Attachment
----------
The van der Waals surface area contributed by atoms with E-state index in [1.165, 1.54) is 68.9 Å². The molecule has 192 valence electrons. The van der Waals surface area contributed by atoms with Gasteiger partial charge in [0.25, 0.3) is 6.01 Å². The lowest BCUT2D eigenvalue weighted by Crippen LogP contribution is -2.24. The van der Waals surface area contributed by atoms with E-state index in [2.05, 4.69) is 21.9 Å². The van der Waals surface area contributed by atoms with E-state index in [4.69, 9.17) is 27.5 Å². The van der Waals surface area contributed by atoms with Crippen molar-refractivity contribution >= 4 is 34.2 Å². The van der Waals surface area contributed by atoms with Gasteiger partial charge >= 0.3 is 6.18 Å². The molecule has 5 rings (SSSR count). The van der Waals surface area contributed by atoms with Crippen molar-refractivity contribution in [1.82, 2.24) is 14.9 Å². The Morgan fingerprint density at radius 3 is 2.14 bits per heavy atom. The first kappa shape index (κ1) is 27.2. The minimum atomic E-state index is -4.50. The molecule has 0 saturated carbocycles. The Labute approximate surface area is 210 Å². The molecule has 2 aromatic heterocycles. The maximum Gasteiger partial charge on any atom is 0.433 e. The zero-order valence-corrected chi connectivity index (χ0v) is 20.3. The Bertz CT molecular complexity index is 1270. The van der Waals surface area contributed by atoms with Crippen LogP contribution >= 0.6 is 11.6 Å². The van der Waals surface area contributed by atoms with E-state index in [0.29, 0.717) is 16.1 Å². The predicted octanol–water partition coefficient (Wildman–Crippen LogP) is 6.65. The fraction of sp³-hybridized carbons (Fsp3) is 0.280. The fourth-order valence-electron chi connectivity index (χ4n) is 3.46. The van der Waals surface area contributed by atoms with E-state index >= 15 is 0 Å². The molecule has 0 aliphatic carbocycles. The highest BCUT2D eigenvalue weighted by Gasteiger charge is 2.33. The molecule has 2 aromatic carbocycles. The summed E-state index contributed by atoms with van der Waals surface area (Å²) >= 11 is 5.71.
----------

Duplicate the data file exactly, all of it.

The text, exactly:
The van der Waals surface area contributed by atoms with E-state index in [1.165, 1.54) is 68.9 Å². The molecule has 192 valence electrons. The van der Waals surface area contributed by atoms with Gasteiger partial charge in [0.25, 0.3) is 6.01 Å². The lowest BCUT2D eigenvalue weighted by Crippen LogP contribution is -2.24. The van der Waals surface area contributed by atoms with E-state index in [2.05, 4.69) is 21.9 Å². The van der Waals surface area contributed by atoms with E-state index in [4.69, 9.17) is 27.5 Å². The van der Waals surface area contributed by atoms with Crippen molar-refractivity contribution >= 4 is 34.2 Å². The van der Waals surface area contributed by atoms with Gasteiger partial charge >= 0.3 is 6.18 Å². The molecule has 5 rings (SSSR count). The van der Waals surface area contributed by atoms with Crippen molar-refractivity contribution in [1.82, 2.24) is 14.9 Å². The Morgan fingerprint density at radius 3 is 2.14 bits per heavy atom. The first kappa shape index (κ1) is 27.2. The minimum atomic E-state index is -4.50. The molecule has 0 saturated carbocycles. The Labute approximate surface area is 210 Å². The molecule has 2 aromatic heterocycles. The maximum Gasteiger partial charge on any atom is 0.433 e. The zero-order valence-corrected chi connectivity index (χ0v) is 20.3. The Bertz CT molecular complexity index is 1270. The van der Waals surface area contributed by atoms with Crippen LogP contribution >= 0.6 is 11.6 Å². The van der Waals surface area contributed by atoms with E-state index in [0.29, 0.717) is 16.1 Å². The predicted octanol–water partition coefficient (Wildman–Crippen LogP) is 6.65. The fraction of sp³-hybridized carbons (Fsp3) is 0.280. The fourth-order valence-electron chi connectivity index (χ4n) is 3.46. The van der Waals surface area contributed by atoms with E-state index >= 15 is 0 Å². The molecule has 0 aliphatic carbocycles. The highest BCUT2D eigenvalue weighted by Gasteiger charge is 2.33. The molecule has 2 aromatic carbocycles. The summed E-state index contributed by atoms with van der Waals surface area (Å²) >= 11 is 5.71.